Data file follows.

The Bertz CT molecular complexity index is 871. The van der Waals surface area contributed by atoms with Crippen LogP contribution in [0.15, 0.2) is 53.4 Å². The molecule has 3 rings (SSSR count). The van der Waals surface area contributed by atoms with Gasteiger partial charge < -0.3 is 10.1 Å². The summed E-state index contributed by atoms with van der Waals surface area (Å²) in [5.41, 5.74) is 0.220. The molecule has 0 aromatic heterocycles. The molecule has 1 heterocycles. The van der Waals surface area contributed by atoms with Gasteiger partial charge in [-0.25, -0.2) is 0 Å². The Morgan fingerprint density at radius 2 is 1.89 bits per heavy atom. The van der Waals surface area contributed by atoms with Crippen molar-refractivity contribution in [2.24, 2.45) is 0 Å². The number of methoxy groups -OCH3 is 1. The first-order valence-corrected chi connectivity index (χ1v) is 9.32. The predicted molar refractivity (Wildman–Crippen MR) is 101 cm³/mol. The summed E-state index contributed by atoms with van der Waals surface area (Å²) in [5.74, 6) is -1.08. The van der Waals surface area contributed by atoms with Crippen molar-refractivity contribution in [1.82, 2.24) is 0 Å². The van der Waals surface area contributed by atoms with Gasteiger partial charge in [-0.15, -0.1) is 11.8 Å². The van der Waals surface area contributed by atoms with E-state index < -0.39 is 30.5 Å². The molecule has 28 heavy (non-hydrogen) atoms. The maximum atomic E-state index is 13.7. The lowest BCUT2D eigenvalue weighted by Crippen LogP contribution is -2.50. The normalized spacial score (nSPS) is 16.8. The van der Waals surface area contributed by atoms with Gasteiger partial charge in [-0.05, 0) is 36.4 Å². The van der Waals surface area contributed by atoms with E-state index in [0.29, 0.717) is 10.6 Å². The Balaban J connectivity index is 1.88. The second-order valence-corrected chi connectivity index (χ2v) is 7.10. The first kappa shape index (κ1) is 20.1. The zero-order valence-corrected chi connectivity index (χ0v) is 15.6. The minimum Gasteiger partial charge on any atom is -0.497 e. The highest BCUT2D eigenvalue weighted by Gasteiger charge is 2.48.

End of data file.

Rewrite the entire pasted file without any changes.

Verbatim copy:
The Bertz CT molecular complexity index is 871. The van der Waals surface area contributed by atoms with Crippen LogP contribution in [0.15, 0.2) is 53.4 Å². The molecule has 3 rings (SSSR count). The van der Waals surface area contributed by atoms with Gasteiger partial charge < -0.3 is 10.1 Å². The summed E-state index contributed by atoms with van der Waals surface area (Å²) in [5.41, 5.74) is 0.220. The molecule has 0 aromatic heterocycles. The molecule has 1 heterocycles. The van der Waals surface area contributed by atoms with Gasteiger partial charge in [-0.25, -0.2) is 0 Å². The Morgan fingerprint density at radius 2 is 1.89 bits per heavy atom. The van der Waals surface area contributed by atoms with Crippen molar-refractivity contribution in [2.24, 2.45) is 0 Å². The number of methoxy groups -OCH3 is 1. The first-order valence-corrected chi connectivity index (χ1v) is 9.32. The predicted molar refractivity (Wildman–Crippen MR) is 101 cm³/mol. The summed E-state index contributed by atoms with van der Waals surface area (Å²) in [5.74, 6) is -1.08. The van der Waals surface area contributed by atoms with Crippen molar-refractivity contribution in [1.82, 2.24) is 0 Å². The van der Waals surface area contributed by atoms with Gasteiger partial charge in [-0.15, -0.1) is 11.8 Å². The van der Waals surface area contributed by atoms with E-state index < -0.39 is 30.5 Å². The molecule has 28 heavy (non-hydrogen) atoms. The maximum atomic E-state index is 13.7. The lowest BCUT2D eigenvalue weighted by Crippen LogP contribution is -2.50. The normalized spacial score (nSPS) is 16.8. The van der Waals surface area contributed by atoms with Gasteiger partial charge in [-0.05, 0) is 36.4 Å². The van der Waals surface area contributed by atoms with E-state index in [0.29, 0.717) is 10.6 Å². The Balaban J connectivity index is 1.88. The second-order valence-corrected chi connectivity index (χ2v) is 7.10. The first kappa shape index (κ1) is 20.1. The zero-order valence-corrected chi connectivity index (χ0v) is 15.6. The minimum Gasteiger partial charge on any atom is -0.497 e. The highest BCUT2D eigenvalue weighted by Gasteiger charge is 2.48.